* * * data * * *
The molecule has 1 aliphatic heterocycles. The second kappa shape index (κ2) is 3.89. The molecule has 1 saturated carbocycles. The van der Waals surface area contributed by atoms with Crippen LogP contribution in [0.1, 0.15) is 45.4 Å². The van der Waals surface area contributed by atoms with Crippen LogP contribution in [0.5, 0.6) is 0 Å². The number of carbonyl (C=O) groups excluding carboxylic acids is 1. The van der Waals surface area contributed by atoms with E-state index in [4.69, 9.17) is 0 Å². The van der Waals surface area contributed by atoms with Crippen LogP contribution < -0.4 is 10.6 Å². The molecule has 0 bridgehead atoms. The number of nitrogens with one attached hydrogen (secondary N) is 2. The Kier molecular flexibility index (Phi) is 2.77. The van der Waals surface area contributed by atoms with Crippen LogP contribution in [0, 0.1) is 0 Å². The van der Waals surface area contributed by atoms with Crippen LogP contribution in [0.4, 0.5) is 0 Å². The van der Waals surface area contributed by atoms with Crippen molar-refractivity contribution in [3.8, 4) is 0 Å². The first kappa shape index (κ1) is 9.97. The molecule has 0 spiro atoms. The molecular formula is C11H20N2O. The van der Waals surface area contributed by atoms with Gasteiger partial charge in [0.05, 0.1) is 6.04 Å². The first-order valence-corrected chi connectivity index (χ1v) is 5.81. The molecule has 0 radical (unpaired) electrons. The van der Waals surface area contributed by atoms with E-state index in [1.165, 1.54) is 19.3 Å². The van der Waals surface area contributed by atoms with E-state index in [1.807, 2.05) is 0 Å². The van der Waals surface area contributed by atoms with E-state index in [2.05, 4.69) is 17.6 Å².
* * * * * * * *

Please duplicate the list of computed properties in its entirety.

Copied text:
The molecule has 1 aliphatic heterocycles. The second kappa shape index (κ2) is 3.89. The molecule has 1 saturated carbocycles. The van der Waals surface area contributed by atoms with Crippen LogP contribution in [0.1, 0.15) is 45.4 Å². The van der Waals surface area contributed by atoms with Crippen LogP contribution in [0.5, 0.6) is 0 Å². The number of carbonyl (C=O) groups excluding carboxylic acids is 1. The van der Waals surface area contributed by atoms with E-state index in [4.69, 9.17) is 0 Å². The van der Waals surface area contributed by atoms with Crippen LogP contribution < -0.4 is 10.6 Å². The molecule has 0 bridgehead atoms. The number of nitrogens with one attached hydrogen (secondary N) is 2. The Kier molecular flexibility index (Phi) is 2.77. The van der Waals surface area contributed by atoms with Crippen LogP contribution in [0, 0.1) is 0 Å². The van der Waals surface area contributed by atoms with Crippen LogP contribution in [0.4, 0.5) is 0 Å². The van der Waals surface area contributed by atoms with Crippen molar-refractivity contribution in [3.8, 4) is 0 Å². The first kappa shape index (κ1) is 9.97. The molecule has 0 spiro atoms. The molecular formula is C11H20N2O. The van der Waals surface area contributed by atoms with Gasteiger partial charge in [0.05, 0.1) is 6.04 Å². The first-order valence-corrected chi connectivity index (χ1v) is 5.81. The molecule has 0 radical (unpaired) electrons. The van der Waals surface area contributed by atoms with E-state index in [1.165, 1.54) is 19.3 Å². The van der Waals surface area contributed by atoms with E-state index in [1.807, 2.05) is 0 Å². The van der Waals surface area contributed by atoms with E-state index in [2.05, 4.69) is 17.6 Å².